Chuck Bettis. Sonic Sigils. 3"CD

There is some kind of menacing magick at work here. The magickal intonations captured on this disc were inspired by the pacifist/psychological technique of calming people in heated conversations by catching up to the breathing of the upset person, then slowly, by utilizing your own breathing, slowing down their breathing by slowing down your own.

01. Night On Fire (for Nick Bohn)
02. P.I.E./L.I.T.L.
03. Light In Extension
04. Blipitle Flimalfa
05. Faith Is Fear
06. Neuromancy

:| design by Chuck Bettis

+ recorded live sept - nov 2003 @ the atheist monastery in brooklyn, ny


Chuck Bettis' 6-song EP Sonic Sigils starts off sounding like an electric tsunami and ends up like a magical spell. The opening track "Night on Fire" attacks your eardrums with a barrage of electronic noises, some cloudy some sharp, though it backs off from its initial loudness in a way that suggests 'I'm not as scary as I appear to be'. That sentiment sort of runs through Sonic Sigils, as it feels both like a wild, freeform attack and like an olive branch, an attempt to make bugged-out sonic experimental soundfields feel comforting even as they sound wild and hard to pin down. Sonic Sigils was improvised, recorded live, and does feel like it. Bettis' music inhabits a place between 'noise attack' and 'atmosphere' - Sonic Sigils is both at once, demonstrating ways that loud can be gentle, rough can be beautiful, fierce can sound holy, and vice versa.
dave heaton, erasing clouds

Consisting of seven improvisations recorded live during Fall 2003 at Brooklyn’s Atheist Monastery, Chuck Bettis’s Sonic Sigils upholds Scarcelight’s experimental tradition with twenty minutes of scarred electronics. The opening pieces are brief but ferocious, with “Night On Fire (for Nick Bohn)” quite literally a firestorm of sorts, and jittery scrapings and machine belches in “P.I.E./L.I.T.L.” recalling Pita in particular and Mego in general. The longest and quietest piece “Faith Is Fear,” an ambient sketch of itchy skitter and echoing throbs, introduces some welcome nuance, with the more placid mood maintained by the sparkling microbes of “Neuromancy 2” and the spectral murmurings of “Hidden Reverse 2.” Call Sonic Sigils more challenging music from Chris Jeely’s adventurous and uncompromising label.
Ron Schepper - Stylus Magazine; Rubber Room January Volume 3

This deluxe 3" CD features scratchy, fuzzed and distressed scrapes and burbling skittered fragments. Gorgeous graphics by Chuck himself. Contrasting mechanical whines, and tones, tiny microscopic signs of life all darting around in their droplet universe.
George Parsons. Dream Magazine #5

A frenetic release, bouncing from total cut-up tracks of odditiy to mysterious tones chopped up, coming in and out with a little digital pop at the edit points. From delicate bells to near-japanese noise tracks, there is a lot of experimentation going on here. But, what is my single favorite thing about this disc is the artwork on the actual disc - at first I thought it was a square CD, but on closer inspection it is a normal CD with a clear outer area with faint white printing. The center area has full printing, making the disc have a really cool appearance. Neat!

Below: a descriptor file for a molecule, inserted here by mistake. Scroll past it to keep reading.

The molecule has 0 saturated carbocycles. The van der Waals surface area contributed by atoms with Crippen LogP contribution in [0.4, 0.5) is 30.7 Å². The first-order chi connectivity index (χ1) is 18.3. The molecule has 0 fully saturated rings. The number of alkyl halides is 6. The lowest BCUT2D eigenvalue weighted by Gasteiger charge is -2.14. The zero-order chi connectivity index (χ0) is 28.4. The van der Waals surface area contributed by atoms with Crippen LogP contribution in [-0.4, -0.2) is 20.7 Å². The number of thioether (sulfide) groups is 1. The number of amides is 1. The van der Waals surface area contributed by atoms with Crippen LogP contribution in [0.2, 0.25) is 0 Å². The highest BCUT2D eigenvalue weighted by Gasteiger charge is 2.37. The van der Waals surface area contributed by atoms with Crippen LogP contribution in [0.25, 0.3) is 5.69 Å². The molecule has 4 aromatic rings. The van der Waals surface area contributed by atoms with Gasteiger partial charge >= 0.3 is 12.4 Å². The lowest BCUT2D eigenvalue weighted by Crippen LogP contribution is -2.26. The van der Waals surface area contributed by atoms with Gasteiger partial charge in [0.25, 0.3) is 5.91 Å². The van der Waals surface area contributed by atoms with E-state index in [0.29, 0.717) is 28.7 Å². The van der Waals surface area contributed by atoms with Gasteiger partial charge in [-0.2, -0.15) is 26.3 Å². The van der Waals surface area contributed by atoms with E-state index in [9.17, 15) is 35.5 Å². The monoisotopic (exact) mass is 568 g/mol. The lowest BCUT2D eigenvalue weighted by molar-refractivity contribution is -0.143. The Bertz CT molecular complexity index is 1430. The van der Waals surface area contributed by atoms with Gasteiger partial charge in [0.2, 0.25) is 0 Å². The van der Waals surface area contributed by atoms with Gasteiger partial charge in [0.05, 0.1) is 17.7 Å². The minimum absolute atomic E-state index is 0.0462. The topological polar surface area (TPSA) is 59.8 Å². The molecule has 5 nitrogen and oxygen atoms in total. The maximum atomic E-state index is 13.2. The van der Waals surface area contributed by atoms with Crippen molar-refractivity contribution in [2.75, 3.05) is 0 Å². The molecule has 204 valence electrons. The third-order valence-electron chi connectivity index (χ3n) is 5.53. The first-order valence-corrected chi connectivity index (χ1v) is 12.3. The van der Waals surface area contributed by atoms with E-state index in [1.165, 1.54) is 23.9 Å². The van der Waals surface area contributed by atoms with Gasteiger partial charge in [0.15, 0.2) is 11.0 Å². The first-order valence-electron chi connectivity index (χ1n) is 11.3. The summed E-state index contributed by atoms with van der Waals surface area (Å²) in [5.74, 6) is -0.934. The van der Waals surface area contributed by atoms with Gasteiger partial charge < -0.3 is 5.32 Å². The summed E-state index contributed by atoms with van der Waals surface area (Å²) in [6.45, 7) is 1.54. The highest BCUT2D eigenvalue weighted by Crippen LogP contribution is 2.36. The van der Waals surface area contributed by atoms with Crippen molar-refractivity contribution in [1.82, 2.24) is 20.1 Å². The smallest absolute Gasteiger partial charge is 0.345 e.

Don Poe - Ear/Rational Music

what a CD! This is one of the most beautifully simple packaging ideas I’ve seen in a long time: the CD is mostly transparent except for a few words in green and a few white owls and a black and green square, this mere square being used to write the audio data on the other side if you follow me. The nineteen-and-a-bit minutes on this record are glitchy and noisy and kind of ear piercing but refrain from only being this, keeping a sense for structure and variety and silence and quietness most Mego releases lack nowadays.
Burning Emptiness

20 minutes of experimental noise that begins on a chaotic, shuffling note with lots of blips, whirrs, wispy distortion, and glitchy textures and arrangements, before claming down a bit with some similar tones that come across in a more subdued manner. "Night on Fire" opens and is by far the most overactive and aggressive piece, with lots of panning effects, layering, and constant movement; followed by the two-part "P.I.E./L.I.T.L." (divided into two separate tracks on the CD) sort of taking a gradual turn towards what's to come, stripping away some of the layering and keeping the movement at a pretty significant level as the volume starts to ease back. "Light in Extension" is the first of the softer tracks, with some watery sounds and crispy reverberations creating a more coherent and consistent two-minute piece; and "Blipitle Flimalfa" is the longest selection at six minutes, another calmer piece (the quietest overall) with more repetition of some ambient undercurrents and ethereal atmospheres. "Faith is Fear" is somewhat similar to "Light in Extension" in its use of watery sounds, though this one gets brighter and more electronic in the foreground. Closer "Neuromancy" is then very quiet, once more taking a sparse ambient route with some laidback sounds similar to those in the preceding tracks, just with less foreground movement and overall activity. Of course the sound quality is clean and clear and sounds very nice, so I have no complaints on that front. The disc comes in a clear sleeve with minimal artwork and text printed directly on the disc in black, green, and white inks. The edges of the disc are clear, so it's sort of a self-packaged piece. It can be hard on the eyes but looks curious for what it is. This is an odd disc. I'm not generally into the glitchier side of things, so the first half of the disc, while not bad, isn't particularly my thing, while I enjoy some of the latter half a bit more. The great recording quality does add something to the work, so I do enjoy this for the most part, however. I'd be curious to hear more to get a better feel for Bettis' other work.